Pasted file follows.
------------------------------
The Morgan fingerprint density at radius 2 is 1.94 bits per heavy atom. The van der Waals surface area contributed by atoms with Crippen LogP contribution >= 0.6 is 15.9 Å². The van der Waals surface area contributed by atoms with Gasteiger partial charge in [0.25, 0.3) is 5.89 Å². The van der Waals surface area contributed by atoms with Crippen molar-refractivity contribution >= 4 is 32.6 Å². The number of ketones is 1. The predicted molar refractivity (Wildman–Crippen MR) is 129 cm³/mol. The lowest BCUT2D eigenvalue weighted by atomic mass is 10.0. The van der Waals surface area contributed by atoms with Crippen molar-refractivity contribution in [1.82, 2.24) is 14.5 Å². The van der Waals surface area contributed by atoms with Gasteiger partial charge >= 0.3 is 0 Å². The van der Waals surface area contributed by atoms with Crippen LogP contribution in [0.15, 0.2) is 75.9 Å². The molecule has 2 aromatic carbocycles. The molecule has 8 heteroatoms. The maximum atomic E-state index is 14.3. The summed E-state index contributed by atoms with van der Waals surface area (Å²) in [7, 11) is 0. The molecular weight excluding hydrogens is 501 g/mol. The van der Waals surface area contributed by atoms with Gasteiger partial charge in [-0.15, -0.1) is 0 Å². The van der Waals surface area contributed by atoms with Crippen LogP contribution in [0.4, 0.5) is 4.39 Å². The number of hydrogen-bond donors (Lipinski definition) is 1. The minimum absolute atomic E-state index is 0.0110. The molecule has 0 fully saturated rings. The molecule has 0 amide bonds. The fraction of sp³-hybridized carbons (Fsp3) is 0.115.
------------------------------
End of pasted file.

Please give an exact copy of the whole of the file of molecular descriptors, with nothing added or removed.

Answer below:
The Morgan fingerprint density at radius 2 is 1.94 bits per heavy atom. The van der Waals surface area contributed by atoms with Crippen LogP contribution >= 0.6 is 15.9 Å². The van der Waals surface area contributed by atoms with Gasteiger partial charge in [0.25, 0.3) is 5.89 Å². The van der Waals surface area contributed by atoms with Crippen molar-refractivity contribution >= 4 is 32.6 Å². The number of ketones is 1. The predicted molar refractivity (Wildman–Crippen MR) is 129 cm³/mol. The lowest BCUT2D eigenvalue weighted by atomic mass is 10.0. The van der Waals surface area contributed by atoms with Crippen molar-refractivity contribution in [1.82, 2.24) is 14.5 Å². The van der Waals surface area contributed by atoms with Gasteiger partial charge >= 0.3 is 0 Å². The van der Waals surface area contributed by atoms with Crippen LogP contribution in [0.15, 0.2) is 75.9 Å². The molecule has 2 aromatic carbocycles. The molecule has 8 heteroatoms. The maximum atomic E-state index is 14.3. The summed E-state index contributed by atoms with van der Waals surface area (Å²) in [7, 11) is 0. The molecular weight excluding hydrogens is 501 g/mol. The van der Waals surface area contributed by atoms with Gasteiger partial charge in [-0.15, -0.1) is 0 Å². The van der Waals surface area contributed by atoms with Crippen LogP contribution in [0.4, 0.5) is 4.39 Å². The number of hydrogen-bond donors (Lipinski definition) is 1. The minimum absolute atomic E-state index is 0.0110. The molecule has 0 fully saturated rings. The molecule has 0 amide bonds. The fraction of sp³-hybridized carbons (Fsp3) is 0.115.